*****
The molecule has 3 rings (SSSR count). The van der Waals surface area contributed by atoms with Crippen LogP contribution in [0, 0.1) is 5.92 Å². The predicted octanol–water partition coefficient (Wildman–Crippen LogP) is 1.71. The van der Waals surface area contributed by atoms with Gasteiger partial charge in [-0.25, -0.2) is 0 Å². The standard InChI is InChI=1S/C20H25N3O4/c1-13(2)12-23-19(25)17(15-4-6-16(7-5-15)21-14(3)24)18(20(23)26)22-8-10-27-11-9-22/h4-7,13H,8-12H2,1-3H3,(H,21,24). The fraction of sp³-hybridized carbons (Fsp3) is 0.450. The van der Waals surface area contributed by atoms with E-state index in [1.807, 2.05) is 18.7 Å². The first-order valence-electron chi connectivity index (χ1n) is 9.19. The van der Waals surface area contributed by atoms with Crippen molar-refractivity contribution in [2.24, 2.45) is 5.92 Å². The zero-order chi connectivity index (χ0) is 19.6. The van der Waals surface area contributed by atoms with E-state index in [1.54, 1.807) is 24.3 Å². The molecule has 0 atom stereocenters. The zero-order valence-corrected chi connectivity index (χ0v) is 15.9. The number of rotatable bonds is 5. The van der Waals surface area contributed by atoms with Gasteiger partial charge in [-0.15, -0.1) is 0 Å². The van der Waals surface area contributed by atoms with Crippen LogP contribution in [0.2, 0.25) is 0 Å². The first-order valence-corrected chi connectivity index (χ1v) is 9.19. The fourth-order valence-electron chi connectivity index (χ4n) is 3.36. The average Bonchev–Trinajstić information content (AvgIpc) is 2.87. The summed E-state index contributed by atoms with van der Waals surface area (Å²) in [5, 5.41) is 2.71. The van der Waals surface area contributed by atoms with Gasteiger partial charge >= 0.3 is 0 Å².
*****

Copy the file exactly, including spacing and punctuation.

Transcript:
The molecule has 3 rings (SSSR count). The van der Waals surface area contributed by atoms with Crippen LogP contribution in [0, 0.1) is 5.92 Å². The predicted octanol–water partition coefficient (Wildman–Crippen LogP) is 1.71. The van der Waals surface area contributed by atoms with Gasteiger partial charge in [-0.25, -0.2) is 0 Å². The standard InChI is InChI=1S/C20H25N3O4/c1-13(2)12-23-19(25)17(15-4-6-16(7-5-15)21-14(3)24)18(20(23)26)22-8-10-27-11-9-22/h4-7,13H,8-12H2,1-3H3,(H,21,24). The fraction of sp³-hybridized carbons (Fsp3) is 0.450. The van der Waals surface area contributed by atoms with E-state index in [1.807, 2.05) is 18.7 Å². The first-order valence-electron chi connectivity index (χ1n) is 9.19. The van der Waals surface area contributed by atoms with Crippen molar-refractivity contribution in [2.24, 2.45) is 5.92 Å². The zero-order chi connectivity index (χ0) is 19.6. The van der Waals surface area contributed by atoms with E-state index in [1.54, 1.807) is 24.3 Å². The molecule has 0 atom stereocenters. The zero-order valence-corrected chi connectivity index (χ0v) is 15.9. The number of rotatable bonds is 5. The van der Waals surface area contributed by atoms with Gasteiger partial charge in [-0.15, -0.1) is 0 Å². The van der Waals surface area contributed by atoms with Crippen LogP contribution in [0.2, 0.25) is 0 Å². The first-order valence-corrected chi connectivity index (χ1v) is 9.19. The fourth-order valence-electron chi connectivity index (χ4n) is 3.36. The average Bonchev–Trinajstić information content (AvgIpc) is 2.87. The summed E-state index contributed by atoms with van der Waals surface area (Å²) in [5, 5.41) is 2.71. The van der Waals surface area contributed by atoms with Gasteiger partial charge >= 0.3 is 0 Å².